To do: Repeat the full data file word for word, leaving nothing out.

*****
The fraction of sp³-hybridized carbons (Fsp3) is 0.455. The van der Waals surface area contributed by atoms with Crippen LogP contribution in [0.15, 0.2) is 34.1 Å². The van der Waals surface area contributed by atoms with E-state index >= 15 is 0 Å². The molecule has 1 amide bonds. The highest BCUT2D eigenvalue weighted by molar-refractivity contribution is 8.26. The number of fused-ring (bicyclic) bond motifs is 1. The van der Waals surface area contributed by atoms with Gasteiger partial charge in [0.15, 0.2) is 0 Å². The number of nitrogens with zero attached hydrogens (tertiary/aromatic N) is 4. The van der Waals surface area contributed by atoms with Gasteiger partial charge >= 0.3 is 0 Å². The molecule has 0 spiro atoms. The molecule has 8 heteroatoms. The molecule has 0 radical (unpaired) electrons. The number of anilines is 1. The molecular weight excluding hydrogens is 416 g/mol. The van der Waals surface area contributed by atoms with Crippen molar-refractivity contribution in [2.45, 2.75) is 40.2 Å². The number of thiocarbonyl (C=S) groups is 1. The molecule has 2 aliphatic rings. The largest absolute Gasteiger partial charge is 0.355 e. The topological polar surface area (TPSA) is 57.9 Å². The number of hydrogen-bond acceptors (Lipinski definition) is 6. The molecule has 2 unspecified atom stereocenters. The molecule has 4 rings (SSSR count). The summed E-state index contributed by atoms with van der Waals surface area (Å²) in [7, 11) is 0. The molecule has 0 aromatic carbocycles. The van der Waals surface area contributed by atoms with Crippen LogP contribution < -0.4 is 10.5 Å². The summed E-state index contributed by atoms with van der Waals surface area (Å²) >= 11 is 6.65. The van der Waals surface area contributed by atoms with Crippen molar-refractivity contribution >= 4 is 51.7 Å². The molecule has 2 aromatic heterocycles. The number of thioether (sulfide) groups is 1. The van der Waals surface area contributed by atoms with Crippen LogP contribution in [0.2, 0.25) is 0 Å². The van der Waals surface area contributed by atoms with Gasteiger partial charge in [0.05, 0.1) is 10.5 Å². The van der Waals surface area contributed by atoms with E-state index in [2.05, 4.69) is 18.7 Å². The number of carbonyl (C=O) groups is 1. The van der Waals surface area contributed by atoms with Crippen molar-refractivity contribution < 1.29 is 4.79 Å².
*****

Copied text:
The fraction of sp³-hybridized carbons (Fsp3) is 0.455. The van der Waals surface area contributed by atoms with Crippen LogP contribution in [0.15, 0.2) is 34.1 Å². The van der Waals surface area contributed by atoms with E-state index >= 15 is 0 Å². The molecule has 1 amide bonds. The highest BCUT2D eigenvalue weighted by molar-refractivity contribution is 8.26. The number of fused-ring (bicyclic) bond motifs is 1. The van der Waals surface area contributed by atoms with Gasteiger partial charge in [0.15, 0.2) is 0 Å². The number of nitrogens with zero attached hydrogens (tertiary/aromatic N) is 4. The van der Waals surface area contributed by atoms with Gasteiger partial charge >= 0.3 is 0 Å². The molecule has 0 spiro atoms. The molecule has 8 heteroatoms. The molecule has 0 radical (unpaired) electrons. The number of anilines is 1. The molecular weight excluding hydrogens is 416 g/mol. The van der Waals surface area contributed by atoms with Crippen molar-refractivity contribution in [2.45, 2.75) is 40.2 Å². The number of thiocarbonyl (C=S) groups is 1. The molecule has 2 aliphatic rings. The largest absolute Gasteiger partial charge is 0.355 e. The topological polar surface area (TPSA) is 57.9 Å². The number of hydrogen-bond acceptors (Lipinski definition) is 6. The molecule has 2 unspecified atom stereocenters. The molecule has 4 rings (SSSR count). The summed E-state index contributed by atoms with van der Waals surface area (Å²) in [7, 11) is 0. The molecule has 0 aromatic carbocycles. The van der Waals surface area contributed by atoms with Crippen LogP contribution < -0.4 is 10.5 Å². The summed E-state index contributed by atoms with van der Waals surface area (Å²) >= 11 is 6.65. The van der Waals surface area contributed by atoms with Crippen molar-refractivity contribution >= 4 is 51.7 Å². The molecule has 2 aromatic heterocycles. The number of thioether (sulfide) groups is 1. The van der Waals surface area contributed by atoms with Crippen LogP contribution in [0.2, 0.25) is 0 Å². The van der Waals surface area contributed by atoms with Gasteiger partial charge in [0.05, 0.1) is 10.5 Å². The van der Waals surface area contributed by atoms with E-state index in [2.05, 4.69) is 18.7 Å². The number of carbonyl (C=O) groups is 1. The van der Waals surface area contributed by atoms with Crippen molar-refractivity contribution < 1.29 is 4.79 Å².